Calling Dr. Google!

Looking up your symptoms online can be helpful when in search of a diagnosis, but it can also be dangerous. The internet is available just about anywhere and information is just but a few clicks away; smartphones have further eased our constant connection.

A quick internet search (I see the irony) tells me that about 80 percent of adults have searched the web for health information, sometimes for better diet and exercising tips, but also for acute or chronic medical concerns that an individual may have. Middle-aged folks are more likely than any other age groups to initiate these searches but so are those who have trouble getting connected to specific health services, regardless of insurance coverage.

What disease do I have?

I can’t stop you from searching for medical information online, but maybe I can help guide you towards better quality information and more importantly, help you make better decisions with the information you have found. So, here are a few tips:

Symptom checkers

First and foremost, if you are going to look up health information make sure you do so on reputable and trusted sites and symptom checkers. Be wary that some blogs are created by patients who may be dissatisfied with healthcare in general for one reason or another, which may or may not be valid. Some may also put out information for attention. Be extremely wary of these types of sites and their challenges; their tips and tricks are hardly ever recommended by real healthcare professionals.

How accurate is Dr. Google?

It’s worth pointing out that that not all medical professionals agree on the same things. We look at data and studies but these can change over time. What was once a firm recommendation may not even be accepted medical practice today. Information you find online can come from a variety of sources and may not be up to date with the most recent facts.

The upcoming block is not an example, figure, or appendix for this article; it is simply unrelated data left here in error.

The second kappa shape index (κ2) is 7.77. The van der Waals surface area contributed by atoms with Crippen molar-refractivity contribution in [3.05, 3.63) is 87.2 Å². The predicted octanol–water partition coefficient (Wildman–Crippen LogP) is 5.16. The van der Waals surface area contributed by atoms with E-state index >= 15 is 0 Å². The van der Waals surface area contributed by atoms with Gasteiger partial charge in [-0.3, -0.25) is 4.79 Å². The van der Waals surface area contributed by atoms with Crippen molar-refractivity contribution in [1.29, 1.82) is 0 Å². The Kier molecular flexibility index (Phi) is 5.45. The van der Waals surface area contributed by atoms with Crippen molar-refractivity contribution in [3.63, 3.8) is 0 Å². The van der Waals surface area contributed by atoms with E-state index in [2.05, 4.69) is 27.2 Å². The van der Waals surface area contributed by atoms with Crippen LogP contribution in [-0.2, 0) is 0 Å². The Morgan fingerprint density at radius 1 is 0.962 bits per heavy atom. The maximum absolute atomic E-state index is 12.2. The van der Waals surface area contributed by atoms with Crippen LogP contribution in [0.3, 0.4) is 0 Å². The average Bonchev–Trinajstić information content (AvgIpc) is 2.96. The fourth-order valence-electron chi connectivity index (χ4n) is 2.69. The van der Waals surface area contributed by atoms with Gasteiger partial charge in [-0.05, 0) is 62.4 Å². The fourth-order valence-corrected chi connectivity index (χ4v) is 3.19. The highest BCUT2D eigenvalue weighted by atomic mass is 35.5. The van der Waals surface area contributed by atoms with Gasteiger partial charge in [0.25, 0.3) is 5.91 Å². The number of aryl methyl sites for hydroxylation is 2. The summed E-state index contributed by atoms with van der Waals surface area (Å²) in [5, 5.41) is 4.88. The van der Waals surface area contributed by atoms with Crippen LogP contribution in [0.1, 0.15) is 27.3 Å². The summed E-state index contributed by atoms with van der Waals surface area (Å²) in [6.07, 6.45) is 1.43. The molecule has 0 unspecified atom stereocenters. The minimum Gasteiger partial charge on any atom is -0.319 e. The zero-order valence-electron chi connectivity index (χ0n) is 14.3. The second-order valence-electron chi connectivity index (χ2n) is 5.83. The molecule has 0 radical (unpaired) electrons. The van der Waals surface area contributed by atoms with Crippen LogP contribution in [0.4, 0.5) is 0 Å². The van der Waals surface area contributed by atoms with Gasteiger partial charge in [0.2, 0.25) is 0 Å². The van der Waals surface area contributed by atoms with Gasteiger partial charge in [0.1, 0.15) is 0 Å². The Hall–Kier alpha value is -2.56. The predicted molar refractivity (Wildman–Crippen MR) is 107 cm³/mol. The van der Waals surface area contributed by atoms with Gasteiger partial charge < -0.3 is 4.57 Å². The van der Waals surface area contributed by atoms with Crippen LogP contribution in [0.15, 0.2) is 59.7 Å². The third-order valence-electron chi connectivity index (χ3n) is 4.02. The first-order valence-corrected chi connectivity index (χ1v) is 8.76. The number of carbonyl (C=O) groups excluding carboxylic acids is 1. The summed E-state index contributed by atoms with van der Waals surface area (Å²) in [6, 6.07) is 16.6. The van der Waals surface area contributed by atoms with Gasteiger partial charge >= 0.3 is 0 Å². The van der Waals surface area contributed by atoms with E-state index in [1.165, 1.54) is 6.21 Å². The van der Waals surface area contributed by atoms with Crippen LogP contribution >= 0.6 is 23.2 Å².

What are the symptoms of…

Once you do find a good source of information and are concerned about a specific diagnosis, make sure to look at other alternatives. You don’t want to focus on one alone and make them fit your problem just because you think you may have found an answer. And don’t think that a worst-case scenario disease is the answer. There are probably other possible diagnoses that would fit your symptoms better and that are more common. Don’t let this build up your own anxiety and end up in an emergency room persuaded that you might have some occult tropical disease when you never left Rhode Island.

Talk to your doctor about your symptoms

So it’s okay to look things up, but reach out to your doctor. A doctor can (usually) make sense of your symptoms more effectively, and they understand the science. Their experience also makes them better at knowing the difference between various possible diagnoses.

If you have a specific suspicion, make your provider aware. Then they can guide you as to why it is an appropriate concern or not. It will also help calm your fears. Being more prepared for a doctor’s visit helps make better use of the time you have with your doctor.

Once an unexpected issue arises and you can’t see your doctor, then an urgent care may be helpful in making sure that there isn’t anything more concerning going on. Or an emergency department when things are truly out of hand.

Learn more about Lifespan Urgent Care and how we can help you.

Olivier Gherardi, DO

Olivier Gherardi, DO

Olivier M. Gherardi, DO, is the medical director of Lifespan Urgent Care, which is part of Lifespan Physician Group, the largest multispecialty practice in Rhode Island.